For several months after my then-infant son first learned the word "cat," it was the first word he used every morning after waking up. Over and over, he would say, "Cat? Cat? Cat?!" until we found our kitty so he could play with her. It was among the first of many signs my baby is going to be a cat person, which doesn't come as much of a surprise. I'm a cat person, the best cat ever is part of our family, and she's been his best friend pretty much since birth.
Like me, my son certainly loves dogs too. But cats — and ours in particular — are definitely his main thing, pet-wise. There are lots of stereotypes out there about cat people, which may or may not have some grain of truth to them. There's also some research out there which finds that cat people tend to be more intellectually curious, politically progressive, and open-minded, which is all fine by me. By all accounts, my kid is already all of those things, too. He even raises a little solidarity fist if you tell him, “Power to the People!” (Though come to think of it, making a fist does make his hand look more like a paw…)
If your little one has started nuzzling you with their head, or meowing in conversation, you might momentarily be a little concerned that they’re identifying a little too closely with the family cat. I wouldn't worry if I were you. Just the other day, I watched my little cat person cuddle up with his favorite board book, a blanket over his lap, and our purring kitty next to him. All he needed was a cup of tea to complete the look. There are definitely worse things he could be doing, or looking forward to in the future. If any of the following are true about your baby, you might want to keep your phone handy so you don't miss that photo op like I did. I’m still kicking myself.
They Like To Play With Kitties
No matter what my son is doing, he'll stop and switch gears if he sees the opportunity to play with a cat. Walking to the playground after begging to go? Nah, he'll take off running mere steps from the gate if he spots a stray cat or a house cat in someone's window across the street (which is basically how I meet my daily FitBit goals now). If cats are your baby's top priority, they're likely training to be a cat person. I foresee lots of #Caturday posts in both of your futures.
They Like To Play Like Kitties
If your baby sees loads of possibility in a paper bag, or a toilet paper roll (OMG, the shredded toilet paper piles. Why? Why?), that's a huge sign they're going to be a cat person when they grow up. Or that's just a thing that all small mammals are into, and nobody knows why.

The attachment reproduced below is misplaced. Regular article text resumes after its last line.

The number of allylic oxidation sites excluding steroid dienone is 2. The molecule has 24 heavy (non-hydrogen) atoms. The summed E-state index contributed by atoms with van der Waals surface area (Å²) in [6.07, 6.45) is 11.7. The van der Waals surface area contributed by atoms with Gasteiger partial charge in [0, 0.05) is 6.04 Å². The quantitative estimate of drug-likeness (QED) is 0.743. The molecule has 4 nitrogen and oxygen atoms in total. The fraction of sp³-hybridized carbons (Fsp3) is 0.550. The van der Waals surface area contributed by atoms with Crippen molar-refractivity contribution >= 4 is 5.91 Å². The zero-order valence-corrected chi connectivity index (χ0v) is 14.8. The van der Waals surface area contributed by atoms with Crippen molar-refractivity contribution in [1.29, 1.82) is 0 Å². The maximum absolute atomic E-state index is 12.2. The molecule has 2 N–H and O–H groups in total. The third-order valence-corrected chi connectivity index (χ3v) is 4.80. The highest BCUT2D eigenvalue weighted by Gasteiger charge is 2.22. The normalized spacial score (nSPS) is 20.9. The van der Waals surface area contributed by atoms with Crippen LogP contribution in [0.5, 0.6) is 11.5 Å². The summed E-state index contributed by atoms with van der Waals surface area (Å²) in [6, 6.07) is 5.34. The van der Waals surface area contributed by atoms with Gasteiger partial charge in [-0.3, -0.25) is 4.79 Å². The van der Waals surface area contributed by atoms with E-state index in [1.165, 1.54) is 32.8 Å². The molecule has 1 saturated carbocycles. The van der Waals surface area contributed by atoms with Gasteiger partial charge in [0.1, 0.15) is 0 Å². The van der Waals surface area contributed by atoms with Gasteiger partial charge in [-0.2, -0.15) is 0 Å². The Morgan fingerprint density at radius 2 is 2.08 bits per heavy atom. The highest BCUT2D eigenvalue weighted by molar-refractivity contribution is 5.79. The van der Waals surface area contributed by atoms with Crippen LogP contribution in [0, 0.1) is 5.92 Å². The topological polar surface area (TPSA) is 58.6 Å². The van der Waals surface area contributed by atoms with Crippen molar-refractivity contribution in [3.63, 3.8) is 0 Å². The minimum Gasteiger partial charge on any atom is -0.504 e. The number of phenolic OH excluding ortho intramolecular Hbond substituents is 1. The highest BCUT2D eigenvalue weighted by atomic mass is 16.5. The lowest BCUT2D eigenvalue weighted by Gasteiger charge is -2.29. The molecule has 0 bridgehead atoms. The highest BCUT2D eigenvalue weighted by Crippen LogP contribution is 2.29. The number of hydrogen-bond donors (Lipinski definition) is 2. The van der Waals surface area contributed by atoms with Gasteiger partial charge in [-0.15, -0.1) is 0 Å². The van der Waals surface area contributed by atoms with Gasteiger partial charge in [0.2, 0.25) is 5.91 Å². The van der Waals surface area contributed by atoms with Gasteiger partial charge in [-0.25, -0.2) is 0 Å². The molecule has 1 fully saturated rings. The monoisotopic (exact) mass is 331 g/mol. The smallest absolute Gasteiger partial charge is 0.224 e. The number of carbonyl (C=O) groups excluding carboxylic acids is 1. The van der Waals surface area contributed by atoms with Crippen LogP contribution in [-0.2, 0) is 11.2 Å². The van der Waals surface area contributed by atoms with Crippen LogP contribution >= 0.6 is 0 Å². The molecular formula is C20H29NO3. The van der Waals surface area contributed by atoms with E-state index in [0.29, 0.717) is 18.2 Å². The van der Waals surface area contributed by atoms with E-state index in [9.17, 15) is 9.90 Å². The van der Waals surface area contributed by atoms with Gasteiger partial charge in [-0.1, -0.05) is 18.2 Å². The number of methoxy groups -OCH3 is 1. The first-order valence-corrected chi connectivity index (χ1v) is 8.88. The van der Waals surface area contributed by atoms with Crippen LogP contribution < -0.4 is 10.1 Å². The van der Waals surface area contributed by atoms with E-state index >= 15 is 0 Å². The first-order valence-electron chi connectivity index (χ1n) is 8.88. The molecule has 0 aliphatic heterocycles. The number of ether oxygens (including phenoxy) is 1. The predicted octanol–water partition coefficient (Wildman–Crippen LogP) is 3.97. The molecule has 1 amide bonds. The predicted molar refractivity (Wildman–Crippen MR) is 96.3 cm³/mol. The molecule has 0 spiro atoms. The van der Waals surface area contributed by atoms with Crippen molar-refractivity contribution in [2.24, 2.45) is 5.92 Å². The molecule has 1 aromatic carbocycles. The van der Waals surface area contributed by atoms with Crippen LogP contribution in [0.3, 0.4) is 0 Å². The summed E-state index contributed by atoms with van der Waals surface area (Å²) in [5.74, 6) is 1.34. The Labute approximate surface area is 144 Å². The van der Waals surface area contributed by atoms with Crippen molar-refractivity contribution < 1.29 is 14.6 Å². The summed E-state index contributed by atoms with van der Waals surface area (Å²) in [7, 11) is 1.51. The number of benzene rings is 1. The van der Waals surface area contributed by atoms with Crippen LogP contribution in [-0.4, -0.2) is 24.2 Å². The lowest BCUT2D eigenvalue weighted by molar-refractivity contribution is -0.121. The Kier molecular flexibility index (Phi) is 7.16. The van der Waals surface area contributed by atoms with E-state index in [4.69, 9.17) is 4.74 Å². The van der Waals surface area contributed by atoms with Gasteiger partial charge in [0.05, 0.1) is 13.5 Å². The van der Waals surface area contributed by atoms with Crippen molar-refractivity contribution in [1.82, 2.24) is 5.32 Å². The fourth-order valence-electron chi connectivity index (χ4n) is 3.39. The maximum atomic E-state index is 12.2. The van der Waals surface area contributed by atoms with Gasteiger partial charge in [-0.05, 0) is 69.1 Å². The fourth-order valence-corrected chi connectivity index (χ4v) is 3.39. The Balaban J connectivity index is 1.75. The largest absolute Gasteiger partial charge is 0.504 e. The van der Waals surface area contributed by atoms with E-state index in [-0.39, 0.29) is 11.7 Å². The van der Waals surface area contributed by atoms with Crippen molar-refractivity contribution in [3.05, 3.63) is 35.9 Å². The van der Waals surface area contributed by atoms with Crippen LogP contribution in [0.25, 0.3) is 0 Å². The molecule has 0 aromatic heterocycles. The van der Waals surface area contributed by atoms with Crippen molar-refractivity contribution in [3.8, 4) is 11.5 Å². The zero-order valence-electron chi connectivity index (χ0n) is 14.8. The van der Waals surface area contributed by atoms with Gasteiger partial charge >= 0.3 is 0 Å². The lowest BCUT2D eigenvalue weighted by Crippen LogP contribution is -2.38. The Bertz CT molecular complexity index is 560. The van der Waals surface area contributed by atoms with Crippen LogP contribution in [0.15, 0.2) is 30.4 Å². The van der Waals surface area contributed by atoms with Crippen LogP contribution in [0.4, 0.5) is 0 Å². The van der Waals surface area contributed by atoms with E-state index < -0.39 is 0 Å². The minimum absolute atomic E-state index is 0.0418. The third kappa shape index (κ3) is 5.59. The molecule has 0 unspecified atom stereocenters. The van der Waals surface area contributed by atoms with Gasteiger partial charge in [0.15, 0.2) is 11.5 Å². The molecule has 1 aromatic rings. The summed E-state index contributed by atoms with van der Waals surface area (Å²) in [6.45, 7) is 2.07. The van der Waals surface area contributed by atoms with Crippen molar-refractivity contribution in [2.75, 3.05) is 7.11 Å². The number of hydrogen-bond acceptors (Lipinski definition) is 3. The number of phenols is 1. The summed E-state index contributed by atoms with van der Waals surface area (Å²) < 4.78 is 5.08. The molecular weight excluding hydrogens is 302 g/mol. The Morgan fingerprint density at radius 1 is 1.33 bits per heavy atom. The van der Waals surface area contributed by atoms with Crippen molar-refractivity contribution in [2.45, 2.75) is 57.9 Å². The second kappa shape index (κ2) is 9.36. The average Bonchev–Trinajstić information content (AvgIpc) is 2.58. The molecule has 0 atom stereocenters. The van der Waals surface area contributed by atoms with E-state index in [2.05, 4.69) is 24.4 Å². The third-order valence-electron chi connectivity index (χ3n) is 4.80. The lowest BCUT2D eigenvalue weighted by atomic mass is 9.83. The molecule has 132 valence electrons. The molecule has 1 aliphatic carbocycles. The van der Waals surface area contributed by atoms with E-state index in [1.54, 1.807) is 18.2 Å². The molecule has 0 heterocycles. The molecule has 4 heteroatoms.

Either way, keep a close watch on your TP if you actually want to have any left to wipe your behind. We have all of ours up on high shelves, which doesn't always stop the cat, but at least stops the toddler.
They Enjoy Boxes
If your baby sees your #BoxedCats and thinks, "If we fits, we sits," they're well on their way to becoming a cat person. (Also, welcome to the "I'm spending as little as possible on toys 'cause my kid just likes boxes anyway" club! We meet weekly by the exit at Costco.)
They Enjoy Yarn
If you're a knitter mom who has to hide your good yarn from your cat and your baby or toddler, you may end up springing for a gift subscription to Catster at some point in the future.
They Consider All Animals Cats Until Proven Otherwise
Overgeneralization is a thing most children do as they learn language, so it didn't surprise me when my son called lions "cats" at the zoo, or even when he labeled all non-human animals cats for several months. Most kids will do that with whatever animal name they learn first. What was special was the way he started meowing, quite sincerely, at passing squirrels and birds when we'd walk around our neighborhood, convinced that this was an effective way to spark conversation with them.
They Meow More Proficiently Than They Speak
At seven months, my son started saying "Mama!" on a regular basis. He didn't have many other words for a while after that, aside from "Cat!" (and, eventually, "Dada!"). But one morning, while making breakfast, he and our cat were playing on the kitchen floor when all of a sudden I heard two cats instead of one. I looked down and saw them crawling around together, meowing back and forth. So if your baby is like mine, and meows convincingly well before their first birthday, they're probably destined to be a cat person.
They Have A Bit Of A Loner Streak…
The streak is more pronounced in some cats and babies than others. For instance, both my cat and my son are pretty social and friendly — to a point. But if there are too many people around, or they're tired or hungry, they will definitely retreat to be by themselves (or if possible, snuggled all over me). If your baby is the one who nopes out of the big circle during Mommy & Me, they might be a burgeoning cat person.
...And A Wicked Side-Eye
Cats are notorious for having a bit of an attitude, and cat babies are no different. They may not show it all the time, but when it does appear, it feels way more sophisticated than a regular baby attitude. That's to be expected. They've learned from the best, after all.
Because to a cat person (or a cat), few things are better than snuggling and being lazy AF amidst a warm pile of blankets.
...But Not With Just Anybody
Cats and the babies who will probably grow up to collect them definitely have a little bit of that "you can't sit with us!" vibe, at times. It's not that they're totally unfriendly, it's just that they're choosy. Not just any lap will do, whether it's for napping (cats) or stories (babies). That's why you can and should feel totally honored if you earn their trust and friendship. Unlike dogs, they really make you earn it.